Rafael Furcal during a Spring Training game in Camelback Ranch, Glendale, Az.
And got it right. Do you read the other Dodger blogs?

Oh yeah, I have them all RSS'd. Every now and then they will find some random fact, but a lot of it is to get a pulse of the fan.

How do you view the relationship between you and the other beat writers, like Ken Gurnick [Dodgers beat writer for MLB].

Gurnick started covering this team in 1981 and he told me that at the time they had 11 beat writers. It seems like they had a lot of fin in those days. From what I hear, it was a stereotypical sports writers type of thing. Now, we're down to three traveling guys. One of the guys works for major league baseball and now...I think we all get a long really well.

Do you view the relationship as combative, or at least as one where you guys are always in competition.

Yeah, well, we're always competing with each other.

In terms of that, it must be difficult to talk about work.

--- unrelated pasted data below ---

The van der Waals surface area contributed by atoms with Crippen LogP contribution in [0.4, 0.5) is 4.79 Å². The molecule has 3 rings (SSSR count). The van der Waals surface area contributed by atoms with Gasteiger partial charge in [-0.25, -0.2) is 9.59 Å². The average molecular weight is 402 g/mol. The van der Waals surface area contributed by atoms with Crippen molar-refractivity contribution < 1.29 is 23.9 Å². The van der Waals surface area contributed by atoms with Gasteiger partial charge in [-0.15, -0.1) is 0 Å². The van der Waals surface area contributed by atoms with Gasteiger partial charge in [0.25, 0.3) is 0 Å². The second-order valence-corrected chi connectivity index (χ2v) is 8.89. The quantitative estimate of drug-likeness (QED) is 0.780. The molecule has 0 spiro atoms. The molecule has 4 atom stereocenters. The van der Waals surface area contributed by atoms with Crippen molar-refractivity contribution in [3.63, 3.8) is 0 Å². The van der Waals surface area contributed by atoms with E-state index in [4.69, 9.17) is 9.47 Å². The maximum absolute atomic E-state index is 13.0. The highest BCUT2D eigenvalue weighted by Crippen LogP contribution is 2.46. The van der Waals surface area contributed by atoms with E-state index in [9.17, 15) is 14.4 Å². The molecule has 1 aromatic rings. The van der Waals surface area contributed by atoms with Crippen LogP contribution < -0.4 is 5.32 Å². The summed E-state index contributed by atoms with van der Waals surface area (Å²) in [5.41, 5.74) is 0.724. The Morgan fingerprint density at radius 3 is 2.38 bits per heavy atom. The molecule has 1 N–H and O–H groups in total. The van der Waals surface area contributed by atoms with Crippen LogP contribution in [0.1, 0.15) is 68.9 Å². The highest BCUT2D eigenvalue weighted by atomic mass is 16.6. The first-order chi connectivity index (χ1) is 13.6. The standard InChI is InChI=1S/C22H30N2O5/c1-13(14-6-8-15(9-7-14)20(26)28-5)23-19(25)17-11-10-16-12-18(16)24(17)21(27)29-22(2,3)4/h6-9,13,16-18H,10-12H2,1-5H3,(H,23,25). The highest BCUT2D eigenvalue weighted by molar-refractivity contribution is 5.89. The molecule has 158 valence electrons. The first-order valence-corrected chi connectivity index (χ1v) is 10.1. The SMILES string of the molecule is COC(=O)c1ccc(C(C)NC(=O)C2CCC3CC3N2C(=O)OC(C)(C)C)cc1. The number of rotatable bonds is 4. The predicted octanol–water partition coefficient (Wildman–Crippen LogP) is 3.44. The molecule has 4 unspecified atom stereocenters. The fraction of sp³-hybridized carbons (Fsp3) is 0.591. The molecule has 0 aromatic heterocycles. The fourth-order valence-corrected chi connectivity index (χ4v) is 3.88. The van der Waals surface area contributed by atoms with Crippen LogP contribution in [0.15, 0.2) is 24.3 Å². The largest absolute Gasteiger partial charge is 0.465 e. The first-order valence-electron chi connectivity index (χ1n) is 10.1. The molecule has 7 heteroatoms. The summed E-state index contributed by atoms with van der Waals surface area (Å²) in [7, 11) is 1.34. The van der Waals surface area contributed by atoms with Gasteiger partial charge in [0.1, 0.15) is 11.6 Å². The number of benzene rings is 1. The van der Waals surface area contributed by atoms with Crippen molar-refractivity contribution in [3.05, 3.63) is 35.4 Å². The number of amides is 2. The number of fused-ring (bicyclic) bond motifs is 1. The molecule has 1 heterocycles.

Yeah. You learn how to talk about your things. The stuff we talk about is the more personal side of things. Every now and then, every one of us will have a run with somebody...

With a player?

With a player, a coach or even another writer. Those are the kinds of things we talk about. The rights and wrongs of the thing, the making sense of it. Tony bought a house right cross the street from the [Spring Training] stadium. He had us over for steaks one night and I had to take a call in the middle of the thing and I walked outside and came back in. We all know the drill.

What about in terms of players. How would you characterize that relationship?

It depends on the clubhouse, but this year, the clubhouse is really easy to deal with. Until this year, they were all a little uptight and worried about what they can say or not say. Maybe you had a couple older guys in there that ...but even if they didn't like Jeff Kent, I think they respected Jeff Kent. You do care about what Jeff Kent thinks about you. But now, its their clubhouse. And in terms of Manny, they all look up to him, but Manny is very non-judgmental and goofy. He's one of them, except hes much better. So, it's become a really easy place.

Dylan Hernandez, thank you very much.

Thank you.

All photos by Jeremy Oberstein, for LAist.